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Ecological Reserves: A Wild Time for Visitors
California’s ecological reserves not only protect special species and habitats, but also offer great opportunities for people to get out and enjoy nature with fishing, canoeing, photography, wildlife watching and more
Nature trails on ecological reserves afford visitors many opportunities to see wildlife. Santa Rosa Plateau, Elkhorn Slough, Upper Newport Bay and Bolsa Chica Ecological Reserves have visitor centers where staff and docents can direct or lead visitors to special points of interest. Kiosks at ecological reserves such as Canebrake and Baldwin Lake provide trail information for self-guided nature walks.
Many ecological reserve trails traverse sensitive habitats, winding through wetlands, grasslands and woodlands. Some trails are closed during certain periods of the year to protect sensitive species, so check with the regional Department of Fish and Wildlife office or the reserve before heading out. Remember the purpose of ecological reserves - protecting special species and habitats - and stay on the trail. This will help to safeguard both you and the sensitive resources. For a close up look, binoculars help bring distant animals and plants into view while minimizing disturbance to wildlife.
Learn Something New
Each ecological reserve holds the potential for visitors to learn something new. At Elkhorn Slough National Estuarine Research Reserve Visitor Center life-like models of small creatures enlarged to gigantic proportions distinguish "The Unseen Slough" exhibit, which provides an up-close and personal view of some often-overlooked mud-dwellers.
At Upper Newport Bay Ecological Reserve, children get to see marine life of the bay at the Marine Studies Center. Aquaria provide a firsthand look at the fish and other creatures of a coastal tide pool, a sandy bay bottom, and a bay eelgrass bed. Tanks on site also allow for close-up observation of marine creatures captured in the bay.
Capture an Image
A successful photographer captures great images of wildlife by waiting for animals to adjust to his or her presence. Plants and landscapes make interesting subjects too, posing their own unique challenges. Catching a wildflower on film is more difficult than it might seem, especially when there is a breeze, or the lighting is not quite right. Nature photography requires patience, knowledge of the effects of weather and light, knowledge of the subject, and proficiency with your equipment.
Some good places to photograph wildlife include Boden Canyon, with its mixed chaparral, and woodlands of oak and sycamore. Santa Rosa Plateau attracts photographers with its panoramic woodland views and wildflower displays. To capture an image of sandhill cranes, try a guided tour at Woodbridge Ecological Reserve just west of Lodi in the Central Valley for a chance to photograph the birds from a blind.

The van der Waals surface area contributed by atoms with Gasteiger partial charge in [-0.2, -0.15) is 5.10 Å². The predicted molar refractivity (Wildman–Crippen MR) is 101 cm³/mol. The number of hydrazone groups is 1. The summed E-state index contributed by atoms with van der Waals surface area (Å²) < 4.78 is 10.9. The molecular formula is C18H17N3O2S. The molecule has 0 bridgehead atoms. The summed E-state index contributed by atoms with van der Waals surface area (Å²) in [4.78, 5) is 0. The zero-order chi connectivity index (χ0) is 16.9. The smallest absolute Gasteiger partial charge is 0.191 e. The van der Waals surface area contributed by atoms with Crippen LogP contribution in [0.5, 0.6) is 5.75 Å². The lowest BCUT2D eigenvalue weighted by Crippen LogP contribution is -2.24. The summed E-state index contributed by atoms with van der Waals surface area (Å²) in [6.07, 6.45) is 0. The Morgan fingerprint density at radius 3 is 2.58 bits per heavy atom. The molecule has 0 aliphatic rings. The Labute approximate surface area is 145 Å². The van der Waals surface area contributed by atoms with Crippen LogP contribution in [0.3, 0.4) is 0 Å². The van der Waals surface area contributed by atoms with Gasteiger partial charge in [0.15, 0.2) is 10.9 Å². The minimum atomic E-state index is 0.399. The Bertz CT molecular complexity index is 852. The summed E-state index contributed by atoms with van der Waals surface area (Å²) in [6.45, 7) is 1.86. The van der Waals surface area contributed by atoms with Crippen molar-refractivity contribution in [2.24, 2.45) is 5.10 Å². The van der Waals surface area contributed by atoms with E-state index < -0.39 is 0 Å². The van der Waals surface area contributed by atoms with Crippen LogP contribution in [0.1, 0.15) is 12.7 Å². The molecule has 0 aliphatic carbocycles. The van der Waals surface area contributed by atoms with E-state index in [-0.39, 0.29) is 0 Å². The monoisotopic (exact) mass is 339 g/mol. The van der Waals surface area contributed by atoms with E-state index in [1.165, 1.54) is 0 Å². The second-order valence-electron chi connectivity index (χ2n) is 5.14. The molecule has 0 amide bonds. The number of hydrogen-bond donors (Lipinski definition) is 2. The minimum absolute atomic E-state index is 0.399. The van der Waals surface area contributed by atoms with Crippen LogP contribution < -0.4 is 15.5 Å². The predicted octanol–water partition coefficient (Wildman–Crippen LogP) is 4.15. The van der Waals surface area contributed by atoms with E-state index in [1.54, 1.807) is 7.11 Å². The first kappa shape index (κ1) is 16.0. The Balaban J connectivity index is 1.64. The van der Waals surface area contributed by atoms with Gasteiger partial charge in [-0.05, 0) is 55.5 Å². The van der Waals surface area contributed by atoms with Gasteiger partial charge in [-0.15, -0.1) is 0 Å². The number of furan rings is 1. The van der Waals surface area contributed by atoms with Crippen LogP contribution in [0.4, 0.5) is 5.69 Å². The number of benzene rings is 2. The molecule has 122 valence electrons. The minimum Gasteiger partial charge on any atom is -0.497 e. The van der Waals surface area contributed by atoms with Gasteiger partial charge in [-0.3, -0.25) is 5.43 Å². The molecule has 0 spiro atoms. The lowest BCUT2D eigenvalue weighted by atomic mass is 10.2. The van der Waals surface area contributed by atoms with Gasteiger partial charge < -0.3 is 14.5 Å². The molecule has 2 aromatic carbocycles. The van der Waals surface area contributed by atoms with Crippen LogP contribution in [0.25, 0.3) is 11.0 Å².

Take to the Water
Several ecological reserves allow the pursuit of aquatic activities. At Point Lobos and San Diego-La Jolla Ecological Reserves along the California coast, you may take to the water in canoes or kayaks. If you like to snorkel or scuba dive, consider Abalone Cove, Del Mar Landing or San Miguel Island Ecological Reserves, also along the coast.
Fishing and More...
It may surprise some anglers to know that some of California’s ecological reserves are good places to try their luck. Fishing from shore is allowed at most ecological reserves with others, like Peytonia Slough and Redwood Shores, also allowing fishing by boat. Several ecological reserves also allow hunting, including By Day Creek, Dales Lake and San Felipe Creek. Hunters and anglers can find more information about opportunities at particular ecological reserves by contacting CDFW at the number provided. Hunters and anglers must possess a valid hunting or fishing license, abide by general hunting and fishing regulations, and comply with special regulations for each reserve. All CDFW regulations, including those for ecological reserves, can be found at online.
Leave no Trace
When visiting California's ecological reserves, remember to pack out what you pack in, and leave behind the treasures you find for others to discover. This will ensure the ecological reserves you visit will continue to protect sensitive species and habitats, and be there for your enjoyment and the enjoyment of others in years to come.
Wildlife Watching Tips
Use the Right Tools: A field guide, a pair of binoculars and a good pair of shoes are a good start.
Watch at Dawn and Dusk: This is the time when most wildlife species are active enough to view.
Keep your Distance: Stay on established trails and maintain a distance which prevents disturbance of wildlife.
Stay Quiet: Move slowly and quietly to increase your chances of viewing wildlife, and to avoid stressing the animals you wish to watch.
Do Not Feed Wildlife: There is plenty of food available in the wild. Human food can cause digestive problems, provide improper nutrition, and even kill an animal.
This information on this page appeared as an Outdoor California. Article by Kari Lewis. Colleen Flannery (LFB), Patricia Perkins (R2), Bruce Forman (R2), Becky Christensen (Elkhorn Slough), Steve Juarez (R4), and Terri Stewart (R5) also contributed.